Studio Behind Sonic The Hedgehog Redesign Closes Down

The animation studio that fixed Sonic for his big-screen debut has announced it is closing its doors. The Vancouver studio Moving Picture Company (MPC) sent word to employees on Wednesday that it would be immediately closing its doors, citing “increasing external market pressures” in the area.

CBC reports that the studio employed more than 800 artists, but it’s unknown how large the studio was as of the time of closure. The studio was brought in to animate the revised Sonic the Hedgehog after the look in the first movie trailer was widely panned. The company’s work also included The Lion King, Watchmen, and Call of the Wild. It won an Academy Award for its work on Life of Pi.

The email to employees said, “This decision has not been taken lightly.”

Sonic the Hedgehog is coming on February 14, 2020, having been delayed from its original November release date to work on the redesign. It stars Ben Schwartz voicing Sonic, Jim Carrey as Dr. Robotnik, and James Marsden as a state trooper who befriends the blue hedgehog.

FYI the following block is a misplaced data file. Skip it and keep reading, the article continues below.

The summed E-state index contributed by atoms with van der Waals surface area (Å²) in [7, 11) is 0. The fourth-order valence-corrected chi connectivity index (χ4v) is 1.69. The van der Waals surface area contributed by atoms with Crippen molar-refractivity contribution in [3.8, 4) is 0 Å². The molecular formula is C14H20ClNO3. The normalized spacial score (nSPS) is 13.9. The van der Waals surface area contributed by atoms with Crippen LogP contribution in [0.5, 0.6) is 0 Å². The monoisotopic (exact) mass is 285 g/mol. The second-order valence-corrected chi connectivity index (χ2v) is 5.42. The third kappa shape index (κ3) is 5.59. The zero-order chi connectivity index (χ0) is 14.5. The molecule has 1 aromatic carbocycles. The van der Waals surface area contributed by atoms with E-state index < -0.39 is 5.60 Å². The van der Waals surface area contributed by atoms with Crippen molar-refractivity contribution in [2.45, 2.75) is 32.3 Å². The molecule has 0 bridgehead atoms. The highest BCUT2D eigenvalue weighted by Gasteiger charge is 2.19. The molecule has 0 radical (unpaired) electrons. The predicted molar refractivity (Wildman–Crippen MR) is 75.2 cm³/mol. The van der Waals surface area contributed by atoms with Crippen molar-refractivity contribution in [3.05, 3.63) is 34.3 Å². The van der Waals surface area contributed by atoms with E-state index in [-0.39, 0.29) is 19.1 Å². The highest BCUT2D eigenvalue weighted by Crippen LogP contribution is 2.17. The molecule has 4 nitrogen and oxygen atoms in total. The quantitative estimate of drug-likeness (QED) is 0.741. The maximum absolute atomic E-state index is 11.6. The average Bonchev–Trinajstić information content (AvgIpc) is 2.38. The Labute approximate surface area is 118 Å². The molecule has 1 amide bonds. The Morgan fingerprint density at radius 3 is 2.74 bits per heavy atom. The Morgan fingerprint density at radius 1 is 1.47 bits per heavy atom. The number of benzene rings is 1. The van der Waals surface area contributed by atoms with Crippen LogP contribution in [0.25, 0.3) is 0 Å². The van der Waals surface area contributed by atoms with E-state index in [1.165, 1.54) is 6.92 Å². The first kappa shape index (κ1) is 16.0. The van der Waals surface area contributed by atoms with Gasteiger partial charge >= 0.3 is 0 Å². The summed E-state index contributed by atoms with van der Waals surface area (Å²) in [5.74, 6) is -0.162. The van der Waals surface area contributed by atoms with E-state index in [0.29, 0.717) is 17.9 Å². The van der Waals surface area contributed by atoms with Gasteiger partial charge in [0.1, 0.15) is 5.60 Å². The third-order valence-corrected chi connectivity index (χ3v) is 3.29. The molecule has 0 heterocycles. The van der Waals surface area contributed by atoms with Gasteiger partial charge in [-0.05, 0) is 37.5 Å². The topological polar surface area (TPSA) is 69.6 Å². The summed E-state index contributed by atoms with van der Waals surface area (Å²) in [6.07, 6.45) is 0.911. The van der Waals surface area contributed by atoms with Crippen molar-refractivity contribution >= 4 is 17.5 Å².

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Ben Affleck Has the ‘Utmost Respect’ for Ex-Wife Jennifer Garner

Making it work! Jennifer Garner and Ben Affleck, who finalized their divorce in 2018, are committed to their three children, Violet, 14, Seraphina, 10, and Samuel, 7. A source exclusively reveals in the new issue of Us Weekly that Affleck and Garner, both 47, will continue “to coparent and spend holidays together.”

The 13 Going on 30 actress is supportive of the Argo star, despite his recent sobriety relapse. “Jen puts up with a lot and does everything she can to keep it together — she wants Ben to be in the kids’ lives,” adds the insider. “That means dealing with things she isn’t happy about.”